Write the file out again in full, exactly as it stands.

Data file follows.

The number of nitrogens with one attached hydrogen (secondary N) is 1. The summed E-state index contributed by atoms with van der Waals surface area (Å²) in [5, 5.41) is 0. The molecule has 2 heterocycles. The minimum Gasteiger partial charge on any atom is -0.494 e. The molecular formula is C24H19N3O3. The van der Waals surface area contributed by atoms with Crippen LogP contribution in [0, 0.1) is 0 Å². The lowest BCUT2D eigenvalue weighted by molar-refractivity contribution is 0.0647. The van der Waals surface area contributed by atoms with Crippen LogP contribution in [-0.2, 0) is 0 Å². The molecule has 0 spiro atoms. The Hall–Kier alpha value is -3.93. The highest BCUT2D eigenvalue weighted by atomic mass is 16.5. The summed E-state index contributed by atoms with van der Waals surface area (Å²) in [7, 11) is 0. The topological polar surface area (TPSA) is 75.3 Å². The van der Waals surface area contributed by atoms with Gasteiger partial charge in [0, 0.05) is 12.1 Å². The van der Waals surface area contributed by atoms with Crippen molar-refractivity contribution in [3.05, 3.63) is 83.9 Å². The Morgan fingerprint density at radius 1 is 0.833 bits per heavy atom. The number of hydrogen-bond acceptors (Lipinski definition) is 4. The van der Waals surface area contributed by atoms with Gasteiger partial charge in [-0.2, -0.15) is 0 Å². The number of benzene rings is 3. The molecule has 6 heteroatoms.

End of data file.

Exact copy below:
The number of nitrogens with one attached hydrogen (secondary N) is 1. The summed E-state index contributed by atoms with van der Waals surface area (Å²) in [5, 5.41) is 0. The molecule has 2 heterocycles. The minimum Gasteiger partial charge on any atom is -0.494 e. The molecular formula is C24H19N3O3. The van der Waals surface area contributed by atoms with Crippen LogP contribution in [0, 0.1) is 0 Å². The lowest BCUT2D eigenvalue weighted by molar-refractivity contribution is 0.0647. The van der Waals surface area contributed by atoms with Crippen LogP contribution in [-0.2, 0) is 0 Å². The molecule has 0 spiro atoms. The Hall–Kier alpha value is -3.93. The highest BCUT2D eigenvalue weighted by atomic mass is 16.5. The summed E-state index contributed by atoms with van der Waals surface area (Å²) in [7, 11) is 0. The topological polar surface area (TPSA) is 75.3 Å². The van der Waals surface area contributed by atoms with Gasteiger partial charge in [0, 0.05) is 12.1 Å². The van der Waals surface area contributed by atoms with Crippen molar-refractivity contribution in [3.05, 3.63) is 83.9 Å². The Morgan fingerprint density at radius 1 is 0.833 bits per heavy atom. The number of hydrogen-bond acceptors (Lipinski definition) is 4. The van der Waals surface area contributed by atoms with Gasteiger partial charge in [-0.2, -0.15) is 0 Å². The number of benzene rings is 3. The molecule has 6 heteroatoms.